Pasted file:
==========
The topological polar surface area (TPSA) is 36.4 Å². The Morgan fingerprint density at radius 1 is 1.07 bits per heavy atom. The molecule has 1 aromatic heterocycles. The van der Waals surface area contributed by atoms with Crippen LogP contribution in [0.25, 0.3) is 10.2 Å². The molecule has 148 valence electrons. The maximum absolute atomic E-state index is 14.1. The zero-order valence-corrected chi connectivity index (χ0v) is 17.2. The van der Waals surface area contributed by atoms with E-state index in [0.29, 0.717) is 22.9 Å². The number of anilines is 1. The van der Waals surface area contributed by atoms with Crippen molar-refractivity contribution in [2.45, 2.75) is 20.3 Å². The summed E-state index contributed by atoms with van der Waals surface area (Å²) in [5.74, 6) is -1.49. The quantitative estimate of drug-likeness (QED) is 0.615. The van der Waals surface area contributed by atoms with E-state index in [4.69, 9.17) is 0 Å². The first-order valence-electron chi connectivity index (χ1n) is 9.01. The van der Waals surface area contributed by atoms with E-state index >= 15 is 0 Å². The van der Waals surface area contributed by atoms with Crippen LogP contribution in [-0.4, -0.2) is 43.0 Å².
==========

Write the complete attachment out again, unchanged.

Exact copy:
The topological polar surface area (TPSA) is 36.4 Å². The Morgan fingerprint density at radius 1 is 1.07 bits per heavy atom. The molecule has 1 aromatic heterocycles. The van der Waals surface area contributed by atoms with Crippen LogP contribution in [0.25, 0.3) is 10.2 Å². The molecule has 148 valence electrons. The maximum absolute atomic E-state index is 14.1. The zero-order valence-corrected chi connectivity index (χ0v) is 17.2. The van der Waals surface area contributed by atoms with E-state index in [0.29, 0.717) is 22.9 Å². The number of anilines is 1. The van der Waals surface area contributed by atoms with Crippen molar-refractivity contribution in [2.45, 2.75) is 20.3 Å². The summed E-state index contributed by atoms with van der Waals surface area (Å²) in [5.74, 6) is -1.49. The quantitative estimate of drug-likeness (QED) is 0.615. The van der Waals surface area contributed by atoms with E-state index in [4.69, 9.17) is 0 Å². The first-order valence-electron chi connectivity index (χ1n) is 9.01. The van der Waals surface area contributed by atoms with E-state index >= 15 is 0 Å². The van der Waals surface area contributed by atoms with Crippen LogP contribution in [-0.4, -0.2) is 43.0 Å².